Dance Review: Stepping Out of the Dancer’s Box

HRDC’s Me in a Box does not remain confined

Julie Y. Zhou

Left to right, Gabriela Pena ’08 and Anna C. Walters ’06 perform in the dance “Renacer,” part of Harvard Radcliffe Dance Company’s Me in a Box.

A red scarf envelopes a struggling dancer in one sequence. In another, a girl in oversized sunglasses carefully and thoroughly peels an orange. Brightly dressed dancers swoop and swirl through the versatile space of the Rieman Center for Performing Arts. Me in a Box, the Harvard Radcliffe Dance Company’s (HRDC) Winter Concert, is hardly as constraining as its title implies.

The HRDC is like a conversation between friends: irreverent and exuberant, but running into surprising moments of depth. Most of all, the fluid choreography and minimal use of props makes each of the 10 sequences seem natural and fun.

The first set of pieces focus solely on physical aspects. “Burning Desire” starts the show slowly and shallowly; the languid motions of the dancers aren’t meant to mirror the emotion of the title, but only to spark it. The shimmery gowns make the dancers seem ephemeral and almost fairy-like, contributing to the emphasis on the fleeting and the physical.

The second piece, “Interlude,” elaborates on mere movement by focusing on the contact between dancers. Three actresses in primary colors stride purposefully across the stage; when they collide, their reactions become exaggerated and often change the trajectory of each across the stage.

The effect is akin to watching the rattling and zigzagging of a pinball machine set to Moby’s “Sync.” The collisions of the dancers emphasize the wide-reaching effects of human interaction. The active, focused choreography and its fit to the equally vigorous music make this one of the most enjoyable pieces of the show, despite its brevity.

“Renacer” continues the theme of expressing emotions in physical movement. The sporadic, almost stuttering motions of its performers seems to catch motion in midair. The piece’s South American wind-flute tones emphasize the exotic and magical feel of “Renacer” (“rebirth” in Spanish).

As its title suggests, “A Deeply Political Work” shifts the focus of Me in a Box from motion to meaning. Two performers (Neil G. Ellingson ’05 and Alex L. Pasternack ’05, who is also a Crimson editor) who epitomize the artistic stereotype of male dancers—complete with gauzy scarves and embarassingly tight tights—embark on a confusingly symbolic routine replete in artistic pretension.

A heckler’s comments inspire the duo to challenge the audience to do better. Some members descend to the dance floor and breakdance against the feeble attempts of the dancers, in a revolution against traditional “high art” definitions of dance: in this show, breakdancing can be art, too, and the audience can participate in the show alongside the actors.

The next piece, “Boundaries,” uses a single prop to skillfully illustrate its title subject in a superb mesh of graceful choreography and music (“Silence” by Delerium). The choreography is perhaps the best of the show, technically speaking; it retains the characteristic fluidity of Me in a Box despite its complexity. The dancers’ motions revolve around a gauzy red cloth that serves as a tangible boundary between the figures. Its presence sometimes separates one from the rest, but then brings the group together, stretching the “boundary” in physical reality and meaning.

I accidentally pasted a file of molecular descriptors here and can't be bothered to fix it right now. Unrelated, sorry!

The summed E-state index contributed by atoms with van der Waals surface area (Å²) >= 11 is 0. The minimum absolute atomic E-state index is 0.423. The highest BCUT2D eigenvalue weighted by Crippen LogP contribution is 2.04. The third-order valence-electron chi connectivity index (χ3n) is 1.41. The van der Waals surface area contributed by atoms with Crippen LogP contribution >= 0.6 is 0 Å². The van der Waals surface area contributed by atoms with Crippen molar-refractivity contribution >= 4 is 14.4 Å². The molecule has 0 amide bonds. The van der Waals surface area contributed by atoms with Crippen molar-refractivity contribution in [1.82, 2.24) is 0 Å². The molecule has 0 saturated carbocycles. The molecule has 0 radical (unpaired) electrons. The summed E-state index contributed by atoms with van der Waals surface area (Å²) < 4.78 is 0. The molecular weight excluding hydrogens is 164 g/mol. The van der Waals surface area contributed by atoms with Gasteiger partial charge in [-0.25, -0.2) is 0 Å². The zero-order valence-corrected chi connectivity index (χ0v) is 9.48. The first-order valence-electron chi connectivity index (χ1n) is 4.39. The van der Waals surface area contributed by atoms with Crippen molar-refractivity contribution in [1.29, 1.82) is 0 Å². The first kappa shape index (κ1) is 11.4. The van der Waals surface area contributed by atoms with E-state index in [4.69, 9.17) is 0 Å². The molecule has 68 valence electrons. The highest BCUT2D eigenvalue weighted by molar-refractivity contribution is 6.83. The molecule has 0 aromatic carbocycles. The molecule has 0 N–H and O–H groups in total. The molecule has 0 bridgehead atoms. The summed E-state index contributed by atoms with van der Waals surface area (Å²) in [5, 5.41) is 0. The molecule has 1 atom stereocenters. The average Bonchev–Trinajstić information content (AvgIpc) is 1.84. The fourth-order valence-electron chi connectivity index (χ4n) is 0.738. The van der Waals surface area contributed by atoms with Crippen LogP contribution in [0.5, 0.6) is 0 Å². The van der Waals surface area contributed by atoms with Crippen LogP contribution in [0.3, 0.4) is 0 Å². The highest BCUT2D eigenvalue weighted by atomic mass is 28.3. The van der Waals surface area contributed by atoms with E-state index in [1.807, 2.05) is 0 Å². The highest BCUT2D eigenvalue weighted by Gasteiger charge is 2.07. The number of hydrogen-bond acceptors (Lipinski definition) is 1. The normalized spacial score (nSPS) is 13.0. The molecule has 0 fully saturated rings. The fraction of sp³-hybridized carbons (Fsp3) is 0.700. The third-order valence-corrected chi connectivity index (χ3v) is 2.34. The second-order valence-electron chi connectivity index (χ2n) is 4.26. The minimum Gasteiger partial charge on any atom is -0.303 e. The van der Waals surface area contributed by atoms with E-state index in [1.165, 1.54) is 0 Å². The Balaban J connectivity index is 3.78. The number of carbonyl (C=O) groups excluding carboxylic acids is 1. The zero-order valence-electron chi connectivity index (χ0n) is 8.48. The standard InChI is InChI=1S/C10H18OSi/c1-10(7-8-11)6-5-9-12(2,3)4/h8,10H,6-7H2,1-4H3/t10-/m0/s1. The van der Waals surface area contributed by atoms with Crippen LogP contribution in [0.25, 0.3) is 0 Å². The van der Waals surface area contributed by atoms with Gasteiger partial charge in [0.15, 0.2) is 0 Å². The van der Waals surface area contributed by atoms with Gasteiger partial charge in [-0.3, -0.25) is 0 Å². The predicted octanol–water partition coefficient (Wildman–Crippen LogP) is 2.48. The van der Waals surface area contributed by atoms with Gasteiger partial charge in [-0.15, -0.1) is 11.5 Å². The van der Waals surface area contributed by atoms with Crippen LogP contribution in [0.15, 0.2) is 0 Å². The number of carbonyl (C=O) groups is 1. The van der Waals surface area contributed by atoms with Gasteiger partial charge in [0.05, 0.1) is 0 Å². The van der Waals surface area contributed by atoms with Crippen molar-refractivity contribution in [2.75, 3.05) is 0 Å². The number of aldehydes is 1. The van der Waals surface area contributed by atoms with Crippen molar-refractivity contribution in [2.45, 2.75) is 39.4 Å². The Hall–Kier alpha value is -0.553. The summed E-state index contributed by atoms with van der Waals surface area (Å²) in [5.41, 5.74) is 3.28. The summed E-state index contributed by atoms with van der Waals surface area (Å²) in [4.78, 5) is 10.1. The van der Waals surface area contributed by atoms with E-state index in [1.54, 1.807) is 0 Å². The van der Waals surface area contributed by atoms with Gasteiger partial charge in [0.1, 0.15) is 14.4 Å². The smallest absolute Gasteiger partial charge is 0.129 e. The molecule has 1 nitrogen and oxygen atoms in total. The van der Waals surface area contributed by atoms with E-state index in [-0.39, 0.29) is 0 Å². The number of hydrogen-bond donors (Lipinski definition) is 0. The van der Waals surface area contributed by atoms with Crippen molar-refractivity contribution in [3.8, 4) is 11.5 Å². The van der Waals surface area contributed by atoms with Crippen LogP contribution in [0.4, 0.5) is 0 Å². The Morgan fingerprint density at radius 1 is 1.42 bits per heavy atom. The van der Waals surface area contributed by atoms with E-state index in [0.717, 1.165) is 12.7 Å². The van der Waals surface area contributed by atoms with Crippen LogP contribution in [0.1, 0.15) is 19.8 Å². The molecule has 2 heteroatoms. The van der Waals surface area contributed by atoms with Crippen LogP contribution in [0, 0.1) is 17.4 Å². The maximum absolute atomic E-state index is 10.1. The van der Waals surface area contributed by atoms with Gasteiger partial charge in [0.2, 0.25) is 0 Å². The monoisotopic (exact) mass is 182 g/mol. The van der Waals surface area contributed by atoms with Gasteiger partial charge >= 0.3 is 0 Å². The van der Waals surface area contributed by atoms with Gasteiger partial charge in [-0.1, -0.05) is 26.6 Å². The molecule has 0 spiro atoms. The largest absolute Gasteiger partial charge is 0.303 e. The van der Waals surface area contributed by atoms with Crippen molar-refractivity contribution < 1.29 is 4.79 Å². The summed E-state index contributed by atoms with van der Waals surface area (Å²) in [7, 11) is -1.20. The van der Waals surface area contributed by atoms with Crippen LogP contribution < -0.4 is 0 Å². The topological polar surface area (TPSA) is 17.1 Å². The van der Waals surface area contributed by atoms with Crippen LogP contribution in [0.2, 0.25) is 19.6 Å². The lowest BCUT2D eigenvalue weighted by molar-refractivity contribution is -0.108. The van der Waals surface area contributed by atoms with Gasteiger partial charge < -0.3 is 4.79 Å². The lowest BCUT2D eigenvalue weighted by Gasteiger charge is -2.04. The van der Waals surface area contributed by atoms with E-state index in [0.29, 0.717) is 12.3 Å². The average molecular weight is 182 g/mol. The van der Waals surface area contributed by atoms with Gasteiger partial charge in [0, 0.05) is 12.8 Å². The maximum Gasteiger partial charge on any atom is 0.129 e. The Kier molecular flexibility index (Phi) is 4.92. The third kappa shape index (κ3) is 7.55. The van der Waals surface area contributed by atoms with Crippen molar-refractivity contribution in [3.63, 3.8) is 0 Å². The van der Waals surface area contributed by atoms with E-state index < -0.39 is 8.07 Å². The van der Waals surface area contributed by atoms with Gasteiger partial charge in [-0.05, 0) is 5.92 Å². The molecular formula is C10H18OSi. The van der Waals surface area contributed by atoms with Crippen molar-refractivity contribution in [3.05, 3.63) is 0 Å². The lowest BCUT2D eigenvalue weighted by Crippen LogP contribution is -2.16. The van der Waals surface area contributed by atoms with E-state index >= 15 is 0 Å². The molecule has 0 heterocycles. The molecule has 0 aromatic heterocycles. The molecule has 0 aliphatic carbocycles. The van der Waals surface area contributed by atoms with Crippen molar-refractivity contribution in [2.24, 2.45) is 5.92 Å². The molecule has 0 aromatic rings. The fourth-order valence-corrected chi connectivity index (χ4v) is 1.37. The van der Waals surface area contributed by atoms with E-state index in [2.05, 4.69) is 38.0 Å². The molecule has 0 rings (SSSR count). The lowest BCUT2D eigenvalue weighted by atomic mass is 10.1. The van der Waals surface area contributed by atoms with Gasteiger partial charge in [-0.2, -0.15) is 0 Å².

“Chattanooga Springs” is one of the most reflective and haunting pieces in the show. Set to the Decemberists’ “Here I Dreamt I Was an Architect,” it uses the setting of classic small-town America to comment on the corruption of modernity. Through the loss of its characters’ innocence—a boy takes a swig of alcohol for the first time, another takes the orange that a blind girl is carefully peeling and bites into it almost maliciously—the piece becomes a bittersweet expression of regret for days gone by and the desire to protect one from the outside world. When the characters come together at each chorus, their slow and dreamy twirling feels like a country dance that suits the setting well.

Jetta G. Martin ’05 follows “Springs” with a solo performance in “Emergence,” demonstrating an astounding ability for intricate footwork. Her complex choreography brings order to a cacophonous blend of Bjork and Kelis, “Oceania,” with increasingly dramatic spirals around the stage that mirror the growth implied in the title.

“Oh, Come On...” and “Breaking the Last Thread” both follow “Emergence” with messages about making the most of life. “Oh, Come On...” stresses the importance of group unity with a six-person cast, a strong disco beat, and innovative choreography. “Breaking the Last Thread,” a solo performance by Marin J.D. Orlosky ’07, tells the story of a woman struggling to survive despite great odds. Her graceful movements reflect the passion of the heroine of Tori Amos’ “Me and a Gun.”

The show’s closer is appropriately titled “Out of Time.” Its upbeat rock tunes and bright costumes emphasize the message that dance should be fun, not formal. As crowds of dancers walk confidently across the stage, the sense of urgency in their headbanging and dancing—“Unrest” is printed on one dancer’s shirt—mimics the hurriedness of everyday life. It suggests that dance has a place in the ordinary.

“Out of Time” ends with the casual words “see you later.” This serves as a summary for the whole show: it need not be confined to theatres and the stiffness of stage. Me in a Box demonstrates that dance has a place in the everyday, one that is both vital and natural.